How to recover data from a damaged hard drive

hdd data recovery service

Whether they are work documents, photographs, videos or other files, it is quite likely that they have some kind of value so it is desirable to always have several backup copies (physical and in the cloud) so as not to regret that a misfortune can leave us without them.

But, what do we do if we have damaged a hard drive from which we want to recover certain data? How can we know what is wrong with it? Can we recover the data that we had stored in it? Most of these questions have solutions, so let’s take a closer look.

Hard drive failures:

If you are having problems accessing certain files, if you notice that the computer does not work as it should or that it hangs more than necessary, you may be facing a problem with your hard drive then you can contact to professional hdd data recovery service. At this point, it is necessary to know that disks can be damaged for two reasons: for physical damage or for so-called logical damage, those in which the operating system is not able to process the stored information because it has been corrupted or damaged.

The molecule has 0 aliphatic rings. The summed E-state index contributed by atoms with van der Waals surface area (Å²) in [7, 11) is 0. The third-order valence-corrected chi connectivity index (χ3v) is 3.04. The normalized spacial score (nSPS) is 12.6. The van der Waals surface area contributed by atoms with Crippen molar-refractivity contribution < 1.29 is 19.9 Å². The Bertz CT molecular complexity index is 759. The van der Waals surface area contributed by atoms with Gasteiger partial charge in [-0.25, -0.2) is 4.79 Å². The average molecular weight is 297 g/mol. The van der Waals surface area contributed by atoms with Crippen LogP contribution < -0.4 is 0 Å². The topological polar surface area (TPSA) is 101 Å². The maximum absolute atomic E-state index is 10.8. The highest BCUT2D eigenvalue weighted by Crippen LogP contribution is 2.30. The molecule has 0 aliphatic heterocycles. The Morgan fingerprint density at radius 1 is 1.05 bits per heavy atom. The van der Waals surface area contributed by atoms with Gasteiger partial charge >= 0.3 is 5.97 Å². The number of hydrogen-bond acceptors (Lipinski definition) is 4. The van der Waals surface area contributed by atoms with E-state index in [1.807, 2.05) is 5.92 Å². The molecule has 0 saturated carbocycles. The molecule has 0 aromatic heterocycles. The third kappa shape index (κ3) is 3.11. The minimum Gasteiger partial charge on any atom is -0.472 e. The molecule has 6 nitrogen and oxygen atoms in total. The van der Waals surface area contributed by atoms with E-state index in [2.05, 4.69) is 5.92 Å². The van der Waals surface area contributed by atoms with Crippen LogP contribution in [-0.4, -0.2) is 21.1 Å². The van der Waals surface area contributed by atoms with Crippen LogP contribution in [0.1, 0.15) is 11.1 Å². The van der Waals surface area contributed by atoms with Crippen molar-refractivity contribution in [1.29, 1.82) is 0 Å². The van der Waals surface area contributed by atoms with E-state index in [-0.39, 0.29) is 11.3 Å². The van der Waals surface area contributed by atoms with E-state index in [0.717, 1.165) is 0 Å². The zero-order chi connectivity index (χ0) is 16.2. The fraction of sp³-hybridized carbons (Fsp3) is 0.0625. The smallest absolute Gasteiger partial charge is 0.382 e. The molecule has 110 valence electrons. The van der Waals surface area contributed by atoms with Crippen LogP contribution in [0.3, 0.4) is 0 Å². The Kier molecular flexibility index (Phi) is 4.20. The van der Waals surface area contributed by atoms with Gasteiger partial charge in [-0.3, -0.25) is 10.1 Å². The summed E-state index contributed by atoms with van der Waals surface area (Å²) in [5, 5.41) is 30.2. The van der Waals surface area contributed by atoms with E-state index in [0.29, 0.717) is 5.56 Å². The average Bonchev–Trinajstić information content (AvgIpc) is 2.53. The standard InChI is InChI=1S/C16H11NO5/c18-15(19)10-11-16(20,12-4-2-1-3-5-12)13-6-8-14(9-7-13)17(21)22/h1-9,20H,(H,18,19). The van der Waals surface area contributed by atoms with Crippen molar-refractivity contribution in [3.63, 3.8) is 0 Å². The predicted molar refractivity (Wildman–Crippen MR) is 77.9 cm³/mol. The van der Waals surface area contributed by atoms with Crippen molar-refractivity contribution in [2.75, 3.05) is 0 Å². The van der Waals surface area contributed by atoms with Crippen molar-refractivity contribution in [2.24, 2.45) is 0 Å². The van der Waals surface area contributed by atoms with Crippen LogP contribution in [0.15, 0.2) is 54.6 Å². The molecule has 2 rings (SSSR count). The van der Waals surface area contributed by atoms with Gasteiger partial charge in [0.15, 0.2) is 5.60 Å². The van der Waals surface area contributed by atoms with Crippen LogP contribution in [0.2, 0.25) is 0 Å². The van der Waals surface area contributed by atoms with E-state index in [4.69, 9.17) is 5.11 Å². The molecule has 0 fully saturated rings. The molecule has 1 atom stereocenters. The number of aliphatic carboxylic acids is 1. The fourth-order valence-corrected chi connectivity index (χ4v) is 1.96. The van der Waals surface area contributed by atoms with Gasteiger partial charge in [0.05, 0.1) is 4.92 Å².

Physical damage can be related to different situations, from a fall to an electrical surge. So the first thing to know what we are facing is to open the tower of our computer to have the hard drive at hand. If we turn on the computer and see that it does not emit any noise or, worse, that the sounds that come out of it are not the usual ones, it is likely that the damage is physical. It is worth checking that the error may be due to a problem with the power supply. In this case, our best option is to connect the disk to another computer to see if it works normally. If you don’t, we’ll know it’s damaged.

There may also be other situations such as the heads are damaged or the disc has overheated excessively. In the case of physical damage, once we have confirmed it, the most recommended option to repair it and recover the data is to send it to a technical service where they should give you a solution to both needs.